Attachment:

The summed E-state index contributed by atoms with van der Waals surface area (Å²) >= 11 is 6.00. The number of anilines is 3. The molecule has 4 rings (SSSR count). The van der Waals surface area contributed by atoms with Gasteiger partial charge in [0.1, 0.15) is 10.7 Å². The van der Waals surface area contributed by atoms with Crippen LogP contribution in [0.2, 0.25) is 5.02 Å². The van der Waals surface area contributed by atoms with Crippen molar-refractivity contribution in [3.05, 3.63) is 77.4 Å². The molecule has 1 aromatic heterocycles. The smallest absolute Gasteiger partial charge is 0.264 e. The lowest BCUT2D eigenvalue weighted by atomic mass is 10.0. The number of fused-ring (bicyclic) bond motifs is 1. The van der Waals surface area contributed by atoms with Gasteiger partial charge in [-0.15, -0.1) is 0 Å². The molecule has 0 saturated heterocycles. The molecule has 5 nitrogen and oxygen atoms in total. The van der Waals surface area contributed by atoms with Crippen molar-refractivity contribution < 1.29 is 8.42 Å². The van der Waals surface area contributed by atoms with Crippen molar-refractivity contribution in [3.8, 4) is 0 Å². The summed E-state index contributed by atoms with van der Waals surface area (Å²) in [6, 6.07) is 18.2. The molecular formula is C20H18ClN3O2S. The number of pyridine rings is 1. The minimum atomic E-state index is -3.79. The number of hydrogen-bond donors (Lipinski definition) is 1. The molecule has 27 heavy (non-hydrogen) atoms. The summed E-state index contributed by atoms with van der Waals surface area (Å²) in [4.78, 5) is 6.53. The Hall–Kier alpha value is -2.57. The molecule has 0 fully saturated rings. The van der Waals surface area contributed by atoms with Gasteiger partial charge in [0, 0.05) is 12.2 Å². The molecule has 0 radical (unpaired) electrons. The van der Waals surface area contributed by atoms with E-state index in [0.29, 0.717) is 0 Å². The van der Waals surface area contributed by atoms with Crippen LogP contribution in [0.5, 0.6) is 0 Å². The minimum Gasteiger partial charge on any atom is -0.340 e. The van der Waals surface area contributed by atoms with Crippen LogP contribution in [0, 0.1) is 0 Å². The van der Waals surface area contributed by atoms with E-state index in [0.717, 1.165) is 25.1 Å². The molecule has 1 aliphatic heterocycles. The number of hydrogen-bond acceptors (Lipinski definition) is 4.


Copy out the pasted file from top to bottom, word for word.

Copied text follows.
The summed E-state index contributed by atoms with van der Waals surface area (Å²) >= 11 is 6.00. The number of anilines is 3. The molecule has 4 rings (SSSR count). The van der Waals surface area contributed by atoms with Gasteiger partial charge in [0.1, 0.15) is 10.7 Å². The van der Waals surface area contributed by atoms with Crippen LogP contribution in [0.2, 0.25) is 5.02 Å². The van der Waals surface area contributed by atoms with Crippen molar-refractivity contribution in [3.05, 3.63) is 77.4 Å². The molecule has 1 aromatic heterocycles. The smallest absolute Gasteiger partial charge is 0.264 e. The lowest BCUT2D eigenvalue weighted by atomic mass is 10.0. The number of fused-ring (bicyclic) bond motifs is 1. The van der Waals surface area contributed by atoms with Gasteiger partial charge in [-0.15, -0.1) is 0 Å². The molecule has 0 saturated heterocycles. The molecule has 5 nitrogen and oxygen atoms in total. The van der Waals surface area contributed by atoms with Crippen molar-refractivity contribution < 1.29 is 8.42 Å². The van der Waals surface area contributed by atoms with Crippen molar-refractivity contribution in [3.8, 4) is 0 Å². The summed E-state index contributed by atoms with van der Waals surface area (Å²) in [6, 6.07) is 18.2. The molecular formula is C20H18ClN3O2S. The number of pyridine rings is 1. The minimum atomic E-state index is -3.79. The number of hydrogen-bond donors (Lipinski definition) is 1. The molecule has 27 heavy (non-hydrogen) atoms. The summed E-state index contributed by atoms with van der Waals surface area (Å²) in [4.78, 5) is 6.53. The Hall–Kier alpha value is -2.57. The molecule has 0 fully saturated rings. The van der Waals surface area contributed by atoms with Gasteiger partial charge in [0, 0.05) is 12.2 Å². The molecule has 0 radical (unpaired) electrons. The van der Waals surface area contributed by atoms with E-state index in [0.29, 0.717) is 0 Å². The van der Waals surface area contributed by atoms with Crippen LogP contribution in [0.5, 0.6) is 0 Å². The minimum Gasteiger partial charge on any atom is -0.340 e. The van der Waals surface area contributed by atoms with Crippen LogP contribution in [0, 0.1) is 0 Å². The van der Waals surface area contributed by atoms with E-state index in [0.717, 1.165) is 25.1 Å². The molecule has 1 aliphatic heterocycles. The number of hydrogen-bond acceptors (Lipinski definition) is 4.